Configuring DHCP options on non-NetWare 5 DHCP servers

  • 3217016
  • 19-Feb-2008
  • 16-Mar-2012


3rd party DHCP server
Novell NetWare 5.1
Novell NetWare 5.0
Formerly TID: 2953404


Configuring DHCP options on non-NetWare 5 DHCP servers


For additional information on configuring Novell-specific options in the Microsoft Windows 2000 DHCP service, see Microsoft Knowledgebase article Q285019. Novell does not support or assist with exactly how to implement DHCP option configurations on non-NetWare DHCP servers. This document is provided only as reference for advanced users.

To deliver the options discussed here to Novell Windows-based clients, the DHCP server must support and respond to DHCP INFORM request packets (currently it is known that the Microsoft Windows NT 4.0 DHCP server does not support DHCP INFORM requests or responses). The DHCP options discussed in this document are 78, 79, 63-12, 63-13, 63-14. For additional information please see the document How to configure DHCP to hand out SLP/CMD information.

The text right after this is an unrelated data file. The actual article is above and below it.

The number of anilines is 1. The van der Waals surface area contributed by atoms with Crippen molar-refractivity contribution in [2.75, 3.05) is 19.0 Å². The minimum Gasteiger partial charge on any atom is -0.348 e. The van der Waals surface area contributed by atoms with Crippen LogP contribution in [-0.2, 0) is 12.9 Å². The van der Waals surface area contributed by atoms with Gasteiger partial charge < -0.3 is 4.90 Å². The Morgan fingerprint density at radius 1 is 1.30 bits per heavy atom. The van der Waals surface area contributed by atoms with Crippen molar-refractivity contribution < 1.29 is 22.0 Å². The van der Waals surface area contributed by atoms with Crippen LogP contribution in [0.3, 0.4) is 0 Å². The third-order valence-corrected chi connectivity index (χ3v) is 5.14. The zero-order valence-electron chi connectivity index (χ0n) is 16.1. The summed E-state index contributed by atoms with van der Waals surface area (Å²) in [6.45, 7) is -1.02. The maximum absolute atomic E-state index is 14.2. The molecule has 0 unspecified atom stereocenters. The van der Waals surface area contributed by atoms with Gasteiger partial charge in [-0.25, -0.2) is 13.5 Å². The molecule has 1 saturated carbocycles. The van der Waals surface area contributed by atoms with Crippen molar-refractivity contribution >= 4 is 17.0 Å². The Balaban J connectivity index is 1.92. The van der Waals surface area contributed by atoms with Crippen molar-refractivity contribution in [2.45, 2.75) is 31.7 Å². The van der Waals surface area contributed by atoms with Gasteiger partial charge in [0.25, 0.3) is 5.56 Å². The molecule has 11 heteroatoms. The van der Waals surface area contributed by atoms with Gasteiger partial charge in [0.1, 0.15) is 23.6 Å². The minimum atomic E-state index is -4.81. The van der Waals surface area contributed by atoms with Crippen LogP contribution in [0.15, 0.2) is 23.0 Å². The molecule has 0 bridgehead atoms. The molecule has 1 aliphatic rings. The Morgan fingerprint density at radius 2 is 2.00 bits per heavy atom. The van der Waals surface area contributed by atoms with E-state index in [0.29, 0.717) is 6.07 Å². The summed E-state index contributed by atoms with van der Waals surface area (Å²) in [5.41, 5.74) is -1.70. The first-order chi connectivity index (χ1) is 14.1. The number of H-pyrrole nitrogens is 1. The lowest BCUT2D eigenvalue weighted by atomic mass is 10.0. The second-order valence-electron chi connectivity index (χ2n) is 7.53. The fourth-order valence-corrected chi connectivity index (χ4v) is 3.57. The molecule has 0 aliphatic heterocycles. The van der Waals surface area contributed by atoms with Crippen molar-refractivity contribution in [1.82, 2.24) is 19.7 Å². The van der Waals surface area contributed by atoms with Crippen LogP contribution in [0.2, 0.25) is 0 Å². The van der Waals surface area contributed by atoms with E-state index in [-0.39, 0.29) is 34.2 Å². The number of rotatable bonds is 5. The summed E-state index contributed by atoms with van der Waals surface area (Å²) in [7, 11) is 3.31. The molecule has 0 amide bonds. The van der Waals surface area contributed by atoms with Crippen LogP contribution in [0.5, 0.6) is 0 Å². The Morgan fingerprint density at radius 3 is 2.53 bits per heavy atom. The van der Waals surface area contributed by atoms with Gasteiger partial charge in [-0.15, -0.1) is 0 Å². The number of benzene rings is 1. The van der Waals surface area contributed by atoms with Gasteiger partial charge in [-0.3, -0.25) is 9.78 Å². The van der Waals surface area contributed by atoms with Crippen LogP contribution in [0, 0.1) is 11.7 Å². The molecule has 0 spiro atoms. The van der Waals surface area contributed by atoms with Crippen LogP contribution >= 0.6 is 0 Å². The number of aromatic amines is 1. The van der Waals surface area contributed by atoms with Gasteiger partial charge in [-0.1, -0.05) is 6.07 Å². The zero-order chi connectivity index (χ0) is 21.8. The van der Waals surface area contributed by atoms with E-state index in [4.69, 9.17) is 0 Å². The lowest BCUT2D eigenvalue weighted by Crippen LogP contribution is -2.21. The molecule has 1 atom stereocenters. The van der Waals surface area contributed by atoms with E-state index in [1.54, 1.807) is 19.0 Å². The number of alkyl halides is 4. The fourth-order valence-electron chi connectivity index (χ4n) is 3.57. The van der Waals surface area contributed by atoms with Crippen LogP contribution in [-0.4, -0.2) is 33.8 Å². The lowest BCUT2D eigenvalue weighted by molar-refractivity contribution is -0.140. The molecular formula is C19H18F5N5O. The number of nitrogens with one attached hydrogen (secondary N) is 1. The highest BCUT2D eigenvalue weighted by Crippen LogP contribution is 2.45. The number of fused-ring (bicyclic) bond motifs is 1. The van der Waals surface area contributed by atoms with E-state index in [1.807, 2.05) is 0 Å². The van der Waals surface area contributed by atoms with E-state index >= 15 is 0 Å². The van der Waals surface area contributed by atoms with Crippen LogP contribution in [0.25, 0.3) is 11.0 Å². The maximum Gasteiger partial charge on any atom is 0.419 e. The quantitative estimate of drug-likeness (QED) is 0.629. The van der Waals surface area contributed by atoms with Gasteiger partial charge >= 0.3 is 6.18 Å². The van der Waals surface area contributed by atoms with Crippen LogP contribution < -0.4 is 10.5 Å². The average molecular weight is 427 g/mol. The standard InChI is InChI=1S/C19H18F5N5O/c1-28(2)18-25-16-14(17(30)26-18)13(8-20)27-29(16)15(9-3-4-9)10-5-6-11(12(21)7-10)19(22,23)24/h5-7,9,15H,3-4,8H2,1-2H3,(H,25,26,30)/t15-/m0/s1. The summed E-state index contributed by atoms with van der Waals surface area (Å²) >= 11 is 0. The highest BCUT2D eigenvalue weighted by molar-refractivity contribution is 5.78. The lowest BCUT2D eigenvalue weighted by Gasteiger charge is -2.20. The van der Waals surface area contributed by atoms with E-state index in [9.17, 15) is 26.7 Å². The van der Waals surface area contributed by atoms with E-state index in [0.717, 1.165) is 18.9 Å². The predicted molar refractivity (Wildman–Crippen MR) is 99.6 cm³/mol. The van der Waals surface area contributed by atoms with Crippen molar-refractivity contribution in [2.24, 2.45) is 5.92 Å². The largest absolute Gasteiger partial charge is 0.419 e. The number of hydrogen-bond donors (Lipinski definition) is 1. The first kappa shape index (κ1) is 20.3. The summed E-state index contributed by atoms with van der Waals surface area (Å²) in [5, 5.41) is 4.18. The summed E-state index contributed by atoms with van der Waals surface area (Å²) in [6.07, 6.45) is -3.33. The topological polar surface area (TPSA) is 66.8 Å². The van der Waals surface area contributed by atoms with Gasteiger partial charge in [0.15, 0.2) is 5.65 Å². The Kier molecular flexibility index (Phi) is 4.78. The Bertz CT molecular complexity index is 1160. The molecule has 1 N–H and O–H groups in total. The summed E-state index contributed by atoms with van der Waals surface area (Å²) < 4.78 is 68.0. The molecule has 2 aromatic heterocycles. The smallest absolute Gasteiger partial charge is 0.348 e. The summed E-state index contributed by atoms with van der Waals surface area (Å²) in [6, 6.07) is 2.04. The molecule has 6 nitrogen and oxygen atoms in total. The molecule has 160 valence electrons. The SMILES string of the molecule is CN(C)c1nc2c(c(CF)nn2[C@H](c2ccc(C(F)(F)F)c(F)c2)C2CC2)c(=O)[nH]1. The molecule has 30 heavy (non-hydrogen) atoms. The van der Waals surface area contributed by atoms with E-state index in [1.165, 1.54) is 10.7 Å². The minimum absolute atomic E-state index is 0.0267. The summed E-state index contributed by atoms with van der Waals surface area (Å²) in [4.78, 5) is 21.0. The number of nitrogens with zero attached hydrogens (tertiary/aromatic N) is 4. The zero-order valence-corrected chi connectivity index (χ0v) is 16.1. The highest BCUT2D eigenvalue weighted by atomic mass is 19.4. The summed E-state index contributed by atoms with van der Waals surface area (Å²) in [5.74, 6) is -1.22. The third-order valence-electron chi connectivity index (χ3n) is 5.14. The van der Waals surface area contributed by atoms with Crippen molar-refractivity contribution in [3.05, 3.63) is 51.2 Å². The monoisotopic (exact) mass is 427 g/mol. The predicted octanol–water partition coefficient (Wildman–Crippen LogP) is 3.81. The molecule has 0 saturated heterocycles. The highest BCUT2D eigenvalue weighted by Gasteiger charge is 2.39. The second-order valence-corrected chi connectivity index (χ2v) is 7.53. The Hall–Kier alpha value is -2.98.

Option 78 - SLP Directory Agent Option
79 - SLP Scope Option
63-12 - CMD Network number Option
63-13 - CMD server resolution stale time Option
63-14 - IP addresses of Migration agents.

These options are easily configured on a NetWare 5.x DHCP server using the DNS/DHCP administration tool. The NetWare 5.x DHCP server was designed to support these options. However, other DHCP servers from third-party vendors may not fully support these options. If the DHCP server does support the manual configuration of options 78, 79, and 63 (i.e. allows the manual entry of binary data to be returned for a manually defined option value) you can configure that DHCP server to hand out these options to NetWare 5 clients. To do this you would configure each of these 3 options with raw hex data values that would be sent to the client and represents the configuration parameters you desire. The sections below describe how to accomplish this for each particular option.

CMD configuration option 63 (3F hex)- For example you would like to send a CMD network number of fffffffd, a server resolution stale time of 15, and a migration agent address of . To do this you would configure option 63 with the following hex data: 12 02 00 0c 04 ff ff ff fd 0d 02 00 0f 0e 04 0f 00 00 05